Perkasie Park Historic District to Hold 10th Annual Founders’ Day in August

Victorian camp meeting is a National Historic District

PERKASIE, Pa. (July 1, 2023) The privately owned Historic Perkasie Park Camp Meeting will open its Victorian grounds and cottages once again to the public this August, as the Association celebrates its 141st year with its 10th annual Founders Day event.The free event is from 12 p.m. to 4 p.m., rain or shine, on Saturday, August 5, 2023. Parking is very limited, so visitors are asked to park on 200 South Ninth Street if able to do so.“We look forward to seeing friends, neighbors, and visitors at our National Historic District,” said Frank Pezzanite, president of the Perkasie Park Historical Foundation. “We also will have a special announcement for visitors about a new event this fall at the Park.”

On Founders Day, visitors can take part in a self-guided tour of the Park using a pre-printed map and visit selected cottages that have been opened by park residents.

Perkasie Park Founders Played a Big Role in Borough’s Early Success

The old camp meeting on Perkasie’s Ninth Street holds many memories for many families. But few people today know its vital role in creating Perkasie Borough.

Two men, John Schwartz and Henry G. Moyer, were a primary force in forming the Perkasie Park Association in 1882, even though the men were members of rival political parties during a contentious time.

John Schwartz and Henry G. Moyer

The Perkasie Park Camp Meeting soon became the borough’s primary attraction during the 1880s and into the 1890s.  Moyer and Schwartz also played a big role in providing affordable housing during Perkasie’s cigar boom into the 1920s. At that point, Perkasie’s home ownership rate was nearly the same as today’s rate, thanks to Moyer and Schwartz.

Looking Back at Perkasie’s Great Fire of 1988

On a windy Sunday afternoon 35 years today, part of Perkasie’s town center burned in one of the borough’s defining moments. Today, the Great Fire is still a topic of discussion.

For the past seven years, I have done research on Perkasie in two academic programs and also written two books about the borough. In my many conversations about Perkasie with various people, the Great Fire comes up as a remarkable event in their lives.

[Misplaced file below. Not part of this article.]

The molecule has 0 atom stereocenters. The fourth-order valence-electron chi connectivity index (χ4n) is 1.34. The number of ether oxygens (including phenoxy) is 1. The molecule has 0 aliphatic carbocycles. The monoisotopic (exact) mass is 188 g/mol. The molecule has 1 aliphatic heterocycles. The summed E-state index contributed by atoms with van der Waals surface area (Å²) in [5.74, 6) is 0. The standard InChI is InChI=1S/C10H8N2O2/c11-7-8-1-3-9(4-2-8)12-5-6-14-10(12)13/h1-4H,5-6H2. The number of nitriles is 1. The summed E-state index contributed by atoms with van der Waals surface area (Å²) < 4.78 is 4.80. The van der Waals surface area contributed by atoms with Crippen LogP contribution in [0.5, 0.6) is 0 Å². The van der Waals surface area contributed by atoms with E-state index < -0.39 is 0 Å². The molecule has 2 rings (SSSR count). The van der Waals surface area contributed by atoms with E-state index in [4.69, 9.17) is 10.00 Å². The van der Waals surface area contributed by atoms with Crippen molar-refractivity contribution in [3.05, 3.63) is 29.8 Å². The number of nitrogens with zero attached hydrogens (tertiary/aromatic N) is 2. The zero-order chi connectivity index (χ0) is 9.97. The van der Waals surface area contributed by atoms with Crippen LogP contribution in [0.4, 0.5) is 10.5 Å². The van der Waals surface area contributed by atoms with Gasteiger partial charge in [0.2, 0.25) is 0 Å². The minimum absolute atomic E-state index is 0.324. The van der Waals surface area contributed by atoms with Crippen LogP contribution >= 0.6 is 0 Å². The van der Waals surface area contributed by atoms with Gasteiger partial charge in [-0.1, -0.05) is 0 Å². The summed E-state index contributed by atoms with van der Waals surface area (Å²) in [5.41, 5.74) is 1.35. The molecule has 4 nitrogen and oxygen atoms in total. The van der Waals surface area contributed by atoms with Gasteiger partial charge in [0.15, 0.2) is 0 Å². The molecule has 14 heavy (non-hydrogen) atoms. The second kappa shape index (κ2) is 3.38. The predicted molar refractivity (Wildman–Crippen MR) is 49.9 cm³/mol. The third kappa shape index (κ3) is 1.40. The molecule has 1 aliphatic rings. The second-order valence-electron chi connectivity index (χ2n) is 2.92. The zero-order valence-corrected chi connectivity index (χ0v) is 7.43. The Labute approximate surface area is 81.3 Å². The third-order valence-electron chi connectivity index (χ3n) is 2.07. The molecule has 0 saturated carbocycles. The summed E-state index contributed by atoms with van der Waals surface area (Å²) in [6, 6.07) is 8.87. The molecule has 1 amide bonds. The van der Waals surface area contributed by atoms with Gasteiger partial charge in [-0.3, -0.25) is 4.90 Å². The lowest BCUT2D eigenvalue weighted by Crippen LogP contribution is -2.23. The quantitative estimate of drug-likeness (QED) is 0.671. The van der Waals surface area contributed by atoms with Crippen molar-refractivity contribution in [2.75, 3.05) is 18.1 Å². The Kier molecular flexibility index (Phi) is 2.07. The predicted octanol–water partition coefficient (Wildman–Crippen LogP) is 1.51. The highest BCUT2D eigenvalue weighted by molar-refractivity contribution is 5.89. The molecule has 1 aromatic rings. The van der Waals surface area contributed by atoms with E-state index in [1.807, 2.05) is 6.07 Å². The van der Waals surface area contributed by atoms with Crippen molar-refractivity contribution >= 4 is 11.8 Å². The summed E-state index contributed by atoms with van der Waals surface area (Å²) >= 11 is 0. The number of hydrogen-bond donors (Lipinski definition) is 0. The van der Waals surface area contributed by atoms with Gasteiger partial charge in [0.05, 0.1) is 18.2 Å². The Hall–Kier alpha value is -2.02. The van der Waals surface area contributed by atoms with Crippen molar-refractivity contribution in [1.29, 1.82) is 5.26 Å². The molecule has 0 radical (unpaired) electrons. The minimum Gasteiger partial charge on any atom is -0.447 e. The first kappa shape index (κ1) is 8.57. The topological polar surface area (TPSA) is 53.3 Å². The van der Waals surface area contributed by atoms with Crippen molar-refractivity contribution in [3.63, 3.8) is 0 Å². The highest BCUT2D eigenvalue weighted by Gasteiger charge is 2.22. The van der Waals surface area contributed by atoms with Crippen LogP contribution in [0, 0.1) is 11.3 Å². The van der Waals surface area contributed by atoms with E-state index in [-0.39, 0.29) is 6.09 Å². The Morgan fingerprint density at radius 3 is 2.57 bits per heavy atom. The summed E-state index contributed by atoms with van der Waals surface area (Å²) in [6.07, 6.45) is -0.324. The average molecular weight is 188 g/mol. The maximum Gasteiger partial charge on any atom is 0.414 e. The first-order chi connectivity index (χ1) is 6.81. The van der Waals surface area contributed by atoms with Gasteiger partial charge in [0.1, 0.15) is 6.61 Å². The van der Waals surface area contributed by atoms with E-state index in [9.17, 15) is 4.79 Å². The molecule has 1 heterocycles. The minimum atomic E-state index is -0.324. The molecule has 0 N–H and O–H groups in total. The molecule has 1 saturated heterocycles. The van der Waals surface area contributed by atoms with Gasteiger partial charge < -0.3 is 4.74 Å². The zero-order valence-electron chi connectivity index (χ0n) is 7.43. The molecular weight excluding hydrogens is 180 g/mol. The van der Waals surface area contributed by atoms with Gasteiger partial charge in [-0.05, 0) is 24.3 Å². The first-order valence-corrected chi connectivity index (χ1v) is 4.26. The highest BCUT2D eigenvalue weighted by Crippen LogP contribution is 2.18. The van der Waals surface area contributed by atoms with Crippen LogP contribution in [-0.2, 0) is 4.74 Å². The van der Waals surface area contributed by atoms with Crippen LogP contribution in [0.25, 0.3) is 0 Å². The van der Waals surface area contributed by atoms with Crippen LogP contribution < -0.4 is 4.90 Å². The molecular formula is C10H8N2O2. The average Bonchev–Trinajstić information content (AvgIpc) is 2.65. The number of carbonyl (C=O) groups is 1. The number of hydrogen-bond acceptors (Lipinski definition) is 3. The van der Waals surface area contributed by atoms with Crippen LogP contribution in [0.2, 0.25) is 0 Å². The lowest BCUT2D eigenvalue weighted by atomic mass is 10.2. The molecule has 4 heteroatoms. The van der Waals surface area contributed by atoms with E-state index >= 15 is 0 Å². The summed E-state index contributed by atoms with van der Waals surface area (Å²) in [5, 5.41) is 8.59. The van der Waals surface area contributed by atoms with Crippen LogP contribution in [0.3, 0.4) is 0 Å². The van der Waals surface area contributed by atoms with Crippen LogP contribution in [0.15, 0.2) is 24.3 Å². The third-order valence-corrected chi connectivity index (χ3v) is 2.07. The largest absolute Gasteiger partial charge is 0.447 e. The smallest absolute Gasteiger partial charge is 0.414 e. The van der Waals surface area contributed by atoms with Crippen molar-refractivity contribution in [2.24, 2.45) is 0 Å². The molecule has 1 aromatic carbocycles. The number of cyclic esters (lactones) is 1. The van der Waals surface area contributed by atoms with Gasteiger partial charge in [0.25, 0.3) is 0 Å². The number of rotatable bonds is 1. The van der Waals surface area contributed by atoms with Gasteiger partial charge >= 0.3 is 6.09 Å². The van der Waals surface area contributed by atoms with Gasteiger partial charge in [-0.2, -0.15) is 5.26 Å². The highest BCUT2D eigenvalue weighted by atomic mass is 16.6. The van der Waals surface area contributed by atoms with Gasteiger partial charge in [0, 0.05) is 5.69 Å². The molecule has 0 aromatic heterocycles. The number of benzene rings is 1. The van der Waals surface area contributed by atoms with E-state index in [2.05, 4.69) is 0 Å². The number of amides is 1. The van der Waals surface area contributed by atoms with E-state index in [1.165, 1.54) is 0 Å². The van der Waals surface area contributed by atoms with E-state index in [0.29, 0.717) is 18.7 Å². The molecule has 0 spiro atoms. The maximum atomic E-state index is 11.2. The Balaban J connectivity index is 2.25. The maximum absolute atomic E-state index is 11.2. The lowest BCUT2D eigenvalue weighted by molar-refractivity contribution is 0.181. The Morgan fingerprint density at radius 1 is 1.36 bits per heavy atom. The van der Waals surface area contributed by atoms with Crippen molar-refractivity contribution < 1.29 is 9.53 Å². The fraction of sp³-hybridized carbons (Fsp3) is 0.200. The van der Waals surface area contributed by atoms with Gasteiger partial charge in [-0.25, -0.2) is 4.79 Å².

Perkasie fire damage

Aerial photo by the News-Herald’s Dave Moyer, from the Perkasie Fire Company #1 Anniversary Book, 1990

The story of Perkasie’s Ice Cream Age

There once was a time when Perkasie had two active wholesale ice cream factories in town. Both creameries were lost in disasters in the 1920s and their owners experienced hardships after their ice cream businesses shut down.

Fred B. Neff and Irwin P. Mensch ran the two factories on or near Chestnut Street, within one block of each other from 1902 to 1926, with a brief period of inactivity. Neff’s Ice Cream and Crescent Ice Cream were local staples and served at the finest locations in Perkasie and neighboring towns. However, they were not in business at the same time. The tragic end of Neff’s Ice Cream in 1926 closed out the borough’s Ice Cream era.

A Brief History of Perkasie’s Block Houses

One of downtown Perkasie’s defining features is its collection of Victorian row homes, which were called “block houses” during their construction period. The homes played an important role in the borough’s growth during the Perkasie’s boom years from 1898 to 1920.

The First Block Houses on Fourth Street

Mystery Solved: Perkasie’s First Row Homes